- Got any plans for today?
-I have got a bit of a project actually, I’m going to be as inactive as I can in order to really get into the psyche of someone who’s say, I dunno, unemployed, not just vocationally but cerebrally, to see if the predicament of enforced passivity actually exhausts itself, you know; does inactivity breed laziness?
- Oh, right, are you gonna write an article about it?
- Nah I can’t be bothered.
Such is the wit of Jessica Hynes and Simon Pegg in Spaced (episode ‘Help’ 2001), summing up in one exchange the apathy of the slacker in the millennial generation. In this particular episode, the inactive Daisy (Hynes) is berated for her passive attitude by her flatmate, Tim (Pegg) and landlord Marsha (Julia Deakin), eventually bated into going running with the latter, in an hilarious demonstration of competitiveness. In contrast to Daisy’s inertia, Tim and best friend Mike (Nick Frost) embark on an action-packed adventure to retrieve a caricatured portrait of the man about to assess Tim’s suitability to work for DarkStar Comics.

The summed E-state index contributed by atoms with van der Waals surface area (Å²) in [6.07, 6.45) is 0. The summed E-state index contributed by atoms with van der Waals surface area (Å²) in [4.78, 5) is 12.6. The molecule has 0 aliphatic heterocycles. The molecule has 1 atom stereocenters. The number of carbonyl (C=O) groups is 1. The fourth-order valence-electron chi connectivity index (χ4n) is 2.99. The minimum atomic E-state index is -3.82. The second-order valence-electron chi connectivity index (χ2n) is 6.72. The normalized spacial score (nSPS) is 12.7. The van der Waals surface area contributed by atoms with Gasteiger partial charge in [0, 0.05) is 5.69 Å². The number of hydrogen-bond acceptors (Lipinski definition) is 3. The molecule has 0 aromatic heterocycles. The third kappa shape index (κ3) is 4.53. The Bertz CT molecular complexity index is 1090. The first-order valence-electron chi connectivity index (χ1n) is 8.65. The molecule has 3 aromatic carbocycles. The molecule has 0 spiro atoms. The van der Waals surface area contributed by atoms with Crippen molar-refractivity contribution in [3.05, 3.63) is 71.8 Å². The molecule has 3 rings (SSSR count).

Pegg, Hynes and director Edgar Wright’s portrayal of the twenty-something adrift in post millennium London is a brilliant example of a generation. A g
eneration post Gen-X, (Gen-Y?) no longer simply stepping back from their aimless lives and viewing them through the mediation of the video camera and reality TV as seen in Ben Stiller’s Reality Bites (1994) or Cameron Crowe’s Singles (1992) – literally seeing not doing. This generation is so steeped in pop culture, demonstrable via the ubiquitous screen: TV, laptops, mobile phone
s, cinema, that every moment of their lives is not simply an instant unto itself, but viewed as reference to some film, or game, or pop song, Just as Mike imagines breaking into the offices of Tim’s would-be boss as a scene from The Matrix, or a heroic save by Brian (Mark Heap) is accompanied by the theme from The Magnificent Seven and Daisy’s recollection of a netball match back in high school is narrated as a series of comic-book frames accompanied by the theme from TV’s Grange Hill.